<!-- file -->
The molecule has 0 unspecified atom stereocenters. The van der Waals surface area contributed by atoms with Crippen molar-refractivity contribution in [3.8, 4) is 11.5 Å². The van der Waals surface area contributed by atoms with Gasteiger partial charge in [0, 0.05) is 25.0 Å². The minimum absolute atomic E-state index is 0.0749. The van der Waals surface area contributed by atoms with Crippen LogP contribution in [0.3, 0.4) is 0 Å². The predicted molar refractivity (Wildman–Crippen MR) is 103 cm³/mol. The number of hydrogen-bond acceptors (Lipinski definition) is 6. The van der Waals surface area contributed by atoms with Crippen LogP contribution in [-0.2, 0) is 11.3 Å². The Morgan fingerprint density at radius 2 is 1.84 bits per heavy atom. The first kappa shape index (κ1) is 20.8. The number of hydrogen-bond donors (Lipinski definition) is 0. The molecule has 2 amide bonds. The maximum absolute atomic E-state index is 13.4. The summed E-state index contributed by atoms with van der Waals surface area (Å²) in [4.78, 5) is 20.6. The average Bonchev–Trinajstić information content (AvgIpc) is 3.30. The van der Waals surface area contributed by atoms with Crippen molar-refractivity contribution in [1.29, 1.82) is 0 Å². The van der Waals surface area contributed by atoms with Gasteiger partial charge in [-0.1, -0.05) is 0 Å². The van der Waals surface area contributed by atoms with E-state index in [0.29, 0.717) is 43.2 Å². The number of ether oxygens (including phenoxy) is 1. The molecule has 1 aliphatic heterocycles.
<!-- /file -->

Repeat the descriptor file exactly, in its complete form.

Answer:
The molecule has 0 unspecified atom stereocenters. The van der Waals surface area contributed by atoms with Crippen molar-refractivity contribution in [3.8, 4) is 11.5 Å². The van der Waals surface area contributed by atoms with Gasteiger partial charge in [0, 0.05) is 25.0 Å². The minimum absolute atomic E-state index is 0.0749. The van der Waals surface area contributed by atoms with Crippen LogP contribution in [0.3, 0.4) is 0 Å². The predicted molar refractivity (Wildman–Crippen MR) is 103 cm³/mol. The number of hydrogen-bond acceptors (Lipinski definition) is 6. The van der Waals surface area contributed by atoms with Crippen LogP contribution in [-0.2, 0) is 11.3 Å². The Morgan fingerprint density at radius 2 is 1.84 bits per heavy atom. The first kappa shape index (κ1) is 20.8. The number of hydrogen-bond donors (Lipinski definition) is 0. The molecule has 2 amide bonds. The maximum absolute atomic E-state index is 13.4. The summed E-state index contributed by atoms with van der Waals surface area (Å²) in [4.78, 5) is 20.6. The average Bonchev–Trinajstić information content (AvgIpc) is 3.30. The van der Waals surface area contributed by atoms with Crippen molar-refractivity contribution in [1.29, 1.82) is 0 Å². The van der Waals surface area contributed by atoms with Gasteiger partial charge in [-0.1, -0.05) is 0 Å². The van der Waals surface area contributed by atoms with E-state index in [0.29, 0.717) is 43.2 Å². The number of ether oxygens (including phenoxy) is 1. The molecule has 1 aliphatic heterocycles.